Continued from Train to Hanoi.
“So here we are with our nice bunk mate, a nice young Vietnamese guy, and we’re thinking this is going to be a very easy train ride…About an hour into the trip(we invited the young man to share our table and we were all talking) the door opens and there’s a middle-aged Vietnamese couple peering into our room. There is only one bed left in here. Apparently the guy bought “cheap” tickets for two beds and they only gave them one. He then proceeds to pull the cabin attendant aside to “persuade” him to let them both stay in the cabin. His wife is quiet and climbs right up onto the top bunk and goes to bed. The guy on the other hand has about 5 plastic bags filled with a ton of stuff that he proceeds to put in our designated leg space(despite the fact that there is plenty of storage for the top bunks that are BY the top bunks. He then sits on KL’s bed, takes his shoes off and puts his bare feet on my bed and blanket. He starts picking under his long nails and flicks the contents all over the cabin…and he still wont move off KL’s bed. After about 15min of this he then pulls out a large bong and tobacco and offers us a smoke. No thanks. Finally we get him off KL’s bed by saying we’re going to bed(it’s only 8pm). Then he also goes to bed and we find out, naturally, the guy snores very loudly. At three in the morning, after coughing and snoring for hours, the guy gets up and opens the cabin door letting in all the light from the hallway, sits on KL’s bed(while he is sleeping and wakes him up) again for awhile and get his bong out and goes to smoke, comes back and sits on KL’s bed again for a bit before going to his own bed. At 5am he gets up, opens the curtains, the door and sits on KL’s bed(waking him up again), yet again…guess we’re up for the day!” –RL
Woken up before we are ready to wake up. Fucker.
There’s the “King” of our cabin sitting on my bed waking me up from my sleep. WTF man!
His bong that brings back in all the smoke.
When he first showed up, he literally put all these bags right at my feet!!
I managed to get some sleep here and there last night, but RL was so angry and worried about this guy that she didn’t get any sleep. Ugh.
People exercise here early. It’s like 5:30am.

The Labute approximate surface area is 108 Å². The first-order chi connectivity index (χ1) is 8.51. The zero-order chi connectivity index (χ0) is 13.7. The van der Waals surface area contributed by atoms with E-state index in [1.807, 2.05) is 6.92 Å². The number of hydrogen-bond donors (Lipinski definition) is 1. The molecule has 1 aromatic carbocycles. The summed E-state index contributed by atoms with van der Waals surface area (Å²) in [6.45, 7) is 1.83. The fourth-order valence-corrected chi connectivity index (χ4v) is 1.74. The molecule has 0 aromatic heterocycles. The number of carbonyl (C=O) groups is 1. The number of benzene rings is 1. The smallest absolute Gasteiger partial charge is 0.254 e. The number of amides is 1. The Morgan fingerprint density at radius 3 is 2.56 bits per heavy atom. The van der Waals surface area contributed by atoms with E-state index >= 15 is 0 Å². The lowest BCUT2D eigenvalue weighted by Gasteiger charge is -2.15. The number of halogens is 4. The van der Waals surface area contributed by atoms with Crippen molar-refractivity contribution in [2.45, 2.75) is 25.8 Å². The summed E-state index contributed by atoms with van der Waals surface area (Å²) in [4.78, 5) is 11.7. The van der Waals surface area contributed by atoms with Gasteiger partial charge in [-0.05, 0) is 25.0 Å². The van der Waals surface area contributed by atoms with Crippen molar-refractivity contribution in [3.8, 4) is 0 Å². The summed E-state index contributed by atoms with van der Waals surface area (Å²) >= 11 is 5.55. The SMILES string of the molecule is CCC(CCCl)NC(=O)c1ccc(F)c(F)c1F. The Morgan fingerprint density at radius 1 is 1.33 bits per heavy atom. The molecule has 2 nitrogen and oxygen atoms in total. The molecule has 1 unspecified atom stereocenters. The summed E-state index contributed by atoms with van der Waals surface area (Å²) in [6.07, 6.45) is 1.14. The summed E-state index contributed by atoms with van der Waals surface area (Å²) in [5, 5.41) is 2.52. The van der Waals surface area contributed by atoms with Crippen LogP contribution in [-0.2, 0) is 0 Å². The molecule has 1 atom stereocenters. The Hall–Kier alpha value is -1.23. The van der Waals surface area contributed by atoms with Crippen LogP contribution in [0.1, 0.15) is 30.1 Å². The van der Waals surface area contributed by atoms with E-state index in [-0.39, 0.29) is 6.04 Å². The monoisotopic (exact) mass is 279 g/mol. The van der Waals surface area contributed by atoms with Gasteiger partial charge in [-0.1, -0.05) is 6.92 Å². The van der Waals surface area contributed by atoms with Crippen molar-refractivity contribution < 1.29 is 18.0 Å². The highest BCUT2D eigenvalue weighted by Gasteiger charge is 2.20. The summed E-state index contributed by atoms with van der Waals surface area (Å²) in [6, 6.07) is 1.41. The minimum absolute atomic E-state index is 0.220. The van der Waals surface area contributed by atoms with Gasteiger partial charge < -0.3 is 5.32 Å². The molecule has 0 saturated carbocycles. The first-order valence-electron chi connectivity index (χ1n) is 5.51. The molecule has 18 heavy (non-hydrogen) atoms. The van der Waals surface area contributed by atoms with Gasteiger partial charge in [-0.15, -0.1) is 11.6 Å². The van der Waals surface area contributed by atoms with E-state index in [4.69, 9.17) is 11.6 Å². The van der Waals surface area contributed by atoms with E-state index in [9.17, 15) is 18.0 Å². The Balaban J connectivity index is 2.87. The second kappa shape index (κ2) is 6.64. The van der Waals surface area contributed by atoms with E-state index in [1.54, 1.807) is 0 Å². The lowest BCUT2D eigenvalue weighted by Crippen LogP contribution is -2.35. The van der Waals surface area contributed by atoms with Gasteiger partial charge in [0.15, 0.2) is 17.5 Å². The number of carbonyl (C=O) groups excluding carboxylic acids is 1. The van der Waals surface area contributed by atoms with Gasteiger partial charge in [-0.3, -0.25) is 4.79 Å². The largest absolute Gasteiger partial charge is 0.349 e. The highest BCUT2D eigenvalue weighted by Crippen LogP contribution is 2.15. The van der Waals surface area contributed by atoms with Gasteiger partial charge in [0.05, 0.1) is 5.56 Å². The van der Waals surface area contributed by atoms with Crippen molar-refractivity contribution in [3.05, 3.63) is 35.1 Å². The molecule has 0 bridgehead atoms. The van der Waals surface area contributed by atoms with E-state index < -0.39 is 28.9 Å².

We pull into the station, and there’s a whole row of taxis literally parked on the platform. We got off the train and tried to get into one, but I think they are only heading to the airport.
The madhouse of taxi touts. We got the guy in the taxi booth to hail us a taxi.
That was easy.
RL not happy. Stupid asshole on our train.
Pretty nice. This is what $33 a night gets you in the Old Quarter of Hanoi.
Breakfast! I had paid extra half day price for early check in, but they wanted to charge us breakfast on top of that. Fuck that. I was able to sweet talk them into giving us breakfast. Yeah!
Pho for breakfast. While I am here eating, RL is up in the room asleep.
Being the loving husband that I am, I bring her breakfast to have at the bedside after she wakes up. Seriously, I am amazing.
Hours of early morning nap later, we are ready to head out for lunch and walk around the Old Quarter of Hanoi.
They love their mopeds here.
KFC KFC KFC!!! I don’t care, I am eating it. I can’t believe there’s a KFC here in the Old Quarter though. Everything else is a mom and pop shop.
Shrimp pattie, not the greatest. KFC was just ok. The chicken here tastes a little different than back in the States. Still, it kind of hit the spot.
Hoa Lo Prison, aka The Hanoi Hilton.
Broken glass bottles to prevent climbing over the walls.
The Vietnam propaganda machine hates the French…well, the French probably didn’t treat the Vietnamese very well so probably well deserved.
And today, the cells store…chairs.
Actual guillotine that the French used for the prisoners.
Then the prison was used by the Communists to house American POW during the Vietnam War.
John McCain was imprisoned here. Yes, that John McCain. Vietnamese Propaganda says that they treated John McCain super well. John McCain says they treated him super well too. He said that they tortured him daily and put him in solitary confinement for two years. Whether or not you like his politics(I tend to not), that man had to go through a lot and chose not to be released early in front of other POWs. He actually loves his country. Wikipedia it, it’s kind of interesting.
Why is it in English?
Christmas and basketball!! I too want to be a POW in Communist Vietnam!! Please let me be captured by the enemy!!
OK, that’s that, time to move on.
First Porsche 911 I’ve seen on this entire trip.
Up ahead is Hoan Kiem Lake.
This seems like the spot to sit down and relax a little.
Tortoise Tower in the middle of the lake. There is an endangered giant(over 200 pounds) soft shell turtle that lives in this lake. It is thought to be 1 of 4 specimen still in existence. No turtle was sighted by me today.
Warm beer, but they give you ice…ugh, it’s so hot.